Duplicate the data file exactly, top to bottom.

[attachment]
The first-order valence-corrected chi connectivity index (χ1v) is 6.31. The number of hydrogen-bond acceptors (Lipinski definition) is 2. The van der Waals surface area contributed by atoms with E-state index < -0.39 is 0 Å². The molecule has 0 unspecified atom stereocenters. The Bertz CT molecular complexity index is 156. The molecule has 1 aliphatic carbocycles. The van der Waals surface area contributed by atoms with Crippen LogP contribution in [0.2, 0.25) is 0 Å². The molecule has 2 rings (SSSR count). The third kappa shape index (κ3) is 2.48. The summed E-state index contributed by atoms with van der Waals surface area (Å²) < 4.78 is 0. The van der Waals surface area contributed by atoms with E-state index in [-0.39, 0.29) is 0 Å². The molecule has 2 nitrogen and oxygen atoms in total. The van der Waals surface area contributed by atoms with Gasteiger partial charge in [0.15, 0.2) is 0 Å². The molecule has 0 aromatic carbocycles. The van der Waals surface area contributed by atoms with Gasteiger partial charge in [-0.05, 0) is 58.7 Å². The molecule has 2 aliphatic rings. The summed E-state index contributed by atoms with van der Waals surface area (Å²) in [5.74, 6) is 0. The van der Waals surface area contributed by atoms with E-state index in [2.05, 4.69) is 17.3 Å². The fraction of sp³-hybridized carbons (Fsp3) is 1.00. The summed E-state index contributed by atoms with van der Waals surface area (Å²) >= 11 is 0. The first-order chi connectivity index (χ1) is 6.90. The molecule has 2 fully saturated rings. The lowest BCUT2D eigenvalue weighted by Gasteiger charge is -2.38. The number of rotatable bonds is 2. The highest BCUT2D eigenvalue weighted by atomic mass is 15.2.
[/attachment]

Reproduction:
The first-order valence-corrected chi connectivity index (χ1v) is 6.31. The number of hydrogen-bond acceptors (Lipinski definition) is 2. The van der Waals surface area contributed by atoms with E-state index < -0.39 is 0 Å². The molecule has 0 unspecified atom stereocenters. The Bertz CT molecular complexity index is 156. The molecule has 1 aliphatic carbocycles. The van der Waals surface area contributed by atoms with Crippen LogP contribution in [0.2, 0.25) is 0 Å². The molecule has 2 rings (SSSR count). The third kappa shape index (κ3) is 2.48. The summed E-state index contributed by atoms with van der Waals surface area (Å²) < 4.78 is 0. The van der Waals surface area contributed by atoms with E-state index in [-0.39, 0.29) is 0 Å². The molecule has 2 nitrogen and oxygen atoms in total. The van der Waals surface area contributed by atoms with Gasteiger partial charge in [0.15, 0.2) is 0 Å². The molecule has 0 aromatic carbocycles. The van der Waals surface area contributed by atoms with Gasteiger partial charge in [-0.05, 0) is 58.7 Å². The molecule has 2 aliphatic rings. The summed E-state index contributed by atoms with van der Waals surface area (Å²) in [5.74, 6) is 0. The van der Waals surface area contributed by atoms with E-state index in [2.05, 4.69) is 17.3 Å². The fraction of sp³-hybridized carbons (Fsp3) is 1.00. The summed E-state index contributed by atoms with van der Waals surface area (Å²) >= 11 is 0. The first-order chi connectivity index (χ1) is 6.90. The molecule has 2 fully saturated rings. The lowest BCUT2D eigenvalue weighted by Gasteiger charge is -2.38. The number of rotatable bonds is 2. The highest BCUT2D eigenvalue weighted by atomic mass is 15.2.